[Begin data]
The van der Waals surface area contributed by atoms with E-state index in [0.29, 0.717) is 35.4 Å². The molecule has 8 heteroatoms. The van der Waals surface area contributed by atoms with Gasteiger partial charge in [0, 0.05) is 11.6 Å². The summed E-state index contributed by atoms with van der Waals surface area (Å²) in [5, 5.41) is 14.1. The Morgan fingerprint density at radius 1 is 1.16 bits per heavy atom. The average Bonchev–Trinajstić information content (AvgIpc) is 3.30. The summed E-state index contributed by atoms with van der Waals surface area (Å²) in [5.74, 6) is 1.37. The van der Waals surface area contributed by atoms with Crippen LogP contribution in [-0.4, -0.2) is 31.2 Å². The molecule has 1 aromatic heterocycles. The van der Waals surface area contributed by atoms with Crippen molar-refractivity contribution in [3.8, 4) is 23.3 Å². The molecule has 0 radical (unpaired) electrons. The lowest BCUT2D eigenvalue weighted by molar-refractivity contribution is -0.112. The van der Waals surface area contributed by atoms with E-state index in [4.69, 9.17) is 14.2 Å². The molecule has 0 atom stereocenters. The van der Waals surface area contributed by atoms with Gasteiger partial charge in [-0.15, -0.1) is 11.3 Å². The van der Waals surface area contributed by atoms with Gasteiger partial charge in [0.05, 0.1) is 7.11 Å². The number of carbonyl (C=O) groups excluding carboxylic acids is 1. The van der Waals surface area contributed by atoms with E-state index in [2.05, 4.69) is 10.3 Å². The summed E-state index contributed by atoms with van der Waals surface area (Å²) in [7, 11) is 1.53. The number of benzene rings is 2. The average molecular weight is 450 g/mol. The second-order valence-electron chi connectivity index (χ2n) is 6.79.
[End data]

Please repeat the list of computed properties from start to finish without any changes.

The van der Waals surface area contributed by atoms with E-state index in [0.29, 0.717) is 35.4 Å². The molecule has 8 heteroatoms. The van der Waals surface area contributed by atoms with Gasteiger partial charge in [0, 0.05) is 11.6 Å². The summed E-state index contributed by atoms with van der Waals surface area (Å²) in [5, 5.41) is 14.1. The Morgan fingerprint density at radius 1 is 1.16 bits per heavy atom. The average Bonchev–Trinajstić information content (AvgIpc) is 3.30. The summed E-state index contributed by atoms with van der Waals surface area (Å²) in [5.74, 6) is 1.37. The van der Waals surface area contributed by atoms with Crippen LogP contribution in [-0.4, -0.2) is 31.2 Å². The molecule has 1 aromatic heterocycles. The van der Waals surface area contributed by atoms with Crippen molar-refractivity contribution in [3.8, 4) is 23.3 Å². The molecule has 0 radical (unpaired) electrons. The lowest BCUT2D eigenvalue weighted by molar-refractivity contribution is -0.112. The van der Waals surface area contributed by atoms with E-state index in [4.69, 9.17) is 14.2 Å². The molecule has 0 atom stereocenters. The van der Waals surface area contributed by atoms with Gasteiger partial charge in [-0.15, -0.1) is 11.3 Å². The van der Waals surface area contributed by atoms with Gasteiger partial charge in [0.05, 0.1) is 7.11 Å². The number of carbonyl (C=O) groups excluding carboxylic acids is 1. The van der Waals surface area contributed by atoms with E-state index in [2.05, 4.69) is 10.3 Å². The summed E-state index contributed by atoms with van der Waals surface area (Å²) in [7, 11) is 1.53. The number of benzene rings is 2. The average molecular weight is 450 g/mol. The second-order valence-electron chi connectivity index (χ2n) is 6.79.